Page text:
Increased Risk of CTS (Moderate Evidence)
Moderate evidence supports that the following factors are associated with the increased risk of developing carpal tunnel syndrome (CTS):
• Peri-menopausal
• Wrist Ratio/Index
• Rheumatoid Arthritis
• Psychosocial factors
• Distal upper extremity tendinopathies
• Gardening
• ACGIH Hand Activity Level at or above threshold
• Assembly line work
• Computer work
• Vibration
• Tendonitis
• Workplace forceful grip/exertion

Rationale
Peri-menopausal status was shown in one high quality study (Hakim, 2002) to be associated with an increased risk of CTS development, but no association was found between CTS and post-menopausal status.
 
Wrist ratio/index (ratio of wrist depth to width >0.7mm) was significantly associated with an increased risk of CTS in one high (Armstrong, 2008) and six moderate quality studies (Boz, 2004; Gordon, 1988; Hlebs, 2014; Moghtaderi, 2005; Sabry, 2009; Shariff-Mollayousefi, 2008). 
 
Rheumatoid arthritis was associated with an increased risk of CTS in one high quality (Garg, 2012) and one moderate quality study (Burt, 2011).  One moderate quality study (Geoghegan, 2004) showed an association between osteoarthritis and CTS.
 
Mood (“felt down, blue or depressed always/never, compared to seldom”) was associated with increased risk of CTS in one high quality study (Garg, 2012). One moderate quality study (Coggon, 2013) showed an association with increased risk based on self-rated mental health.
 
Hand, wrist or elbow tendinopathies (musculoskeletal conditions) were associated with increased risk of CTS in one high quality (Garg, 2012) and two moderate quality studies (Aktas, 2008; Nordstrom, 1997).
 
Gardening was associated with an increased risk of developing CTS in one high quality study (Garg, 2012).
 
The American Conference of Governmental Industrial Hygienists (ACGIH) hand activity level (HAL) is a standardized method for evaluating jobs that involves expert observation, direct measurement or video analysis to assess both pinch/grip force and hand/wrist repetition rate. There was one high quality (Bonfiglioli, 2013) and three moderate quality (Burt, 2011; Burt, 2013; Violante, 2007) studies, showing significant associations to increased risk of CTS when the ACGIH HAL was at or above the threshold limit.  In addition, there was one high quality study (Garg, 2012) that showed an association with CTS by hazard ratio but this finding was limited by a wide confidence interval that included a value of 1.0 (HR: 2.01, CI: 0.8-5.0).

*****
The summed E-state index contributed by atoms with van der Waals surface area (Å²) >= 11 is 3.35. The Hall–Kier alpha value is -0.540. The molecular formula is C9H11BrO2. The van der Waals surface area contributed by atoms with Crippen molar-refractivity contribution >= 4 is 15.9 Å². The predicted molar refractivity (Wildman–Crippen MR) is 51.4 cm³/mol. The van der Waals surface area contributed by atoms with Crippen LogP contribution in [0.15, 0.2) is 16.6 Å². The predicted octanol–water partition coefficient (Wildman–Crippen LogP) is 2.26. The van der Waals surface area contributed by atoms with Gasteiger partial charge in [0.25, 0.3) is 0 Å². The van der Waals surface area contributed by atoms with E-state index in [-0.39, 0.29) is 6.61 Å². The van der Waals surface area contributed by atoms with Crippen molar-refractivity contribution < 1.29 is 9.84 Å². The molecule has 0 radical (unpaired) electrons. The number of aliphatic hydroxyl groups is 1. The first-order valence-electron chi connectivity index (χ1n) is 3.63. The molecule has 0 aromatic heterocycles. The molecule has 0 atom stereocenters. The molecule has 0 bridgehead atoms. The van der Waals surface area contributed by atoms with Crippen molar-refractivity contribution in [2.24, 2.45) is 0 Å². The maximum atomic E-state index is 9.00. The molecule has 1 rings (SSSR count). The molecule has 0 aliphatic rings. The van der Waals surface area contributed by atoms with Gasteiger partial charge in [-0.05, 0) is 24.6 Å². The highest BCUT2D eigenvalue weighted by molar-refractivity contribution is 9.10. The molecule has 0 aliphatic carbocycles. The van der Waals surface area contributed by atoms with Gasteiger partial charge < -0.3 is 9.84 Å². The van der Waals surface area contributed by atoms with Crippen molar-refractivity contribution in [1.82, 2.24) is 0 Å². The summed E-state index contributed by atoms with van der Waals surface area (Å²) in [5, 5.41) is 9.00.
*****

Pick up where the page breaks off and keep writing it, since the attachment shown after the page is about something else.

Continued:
Assembly line work was associated with increased risk for the development of CTS in one high quality (Armstrong, 2008) and two low quality studies (Bonfiglioli, 2006; Lecler, 1998).
 
Computer work was significantly associated with increased risk of CTS by three moderate quality studies (Ali, 2006; Coggon, 2013; Eletheriou, 2012).  One study found an increased association with an average of greater than eight hours of computer use per day and more than four years of computer work (Ali, 2006).  Another study found an association between an increased risk of CTS and working on a keyboard or mouse for more than four hours per day (Coggon, 2013).  The third study found an association with a very high number of keystrokes typed per year and a higher risk of CTS (Eleftheriou, 2012). There was one moderate quality study (Ali, 2006) evaluating internet use for leisure, which also found a significant result for increasing risk of CTS.
 
The use of vibrating hand-held tools was associated with an increased risk of CTS in one high quality (Armstrong, 2008) and three moderate quality studies (Coggon, 2013; Dale, 2014; Nordstrom, 1997).
 
Tendonitis in the shoulder, hand, finger, or wrist was shown to increase risk of CTS by one high quality (Armstrong, 2008) and one low quality study (Werner, 2005).
 
Workplace forceful grip/exertion was found to be significantly associated with increased risk of CTS by one high quality (Armstrong, 2008) and four moderate quality studies (Burt, 2011; Burt, 2013; Dale, 2014; Evanoff, 2012).

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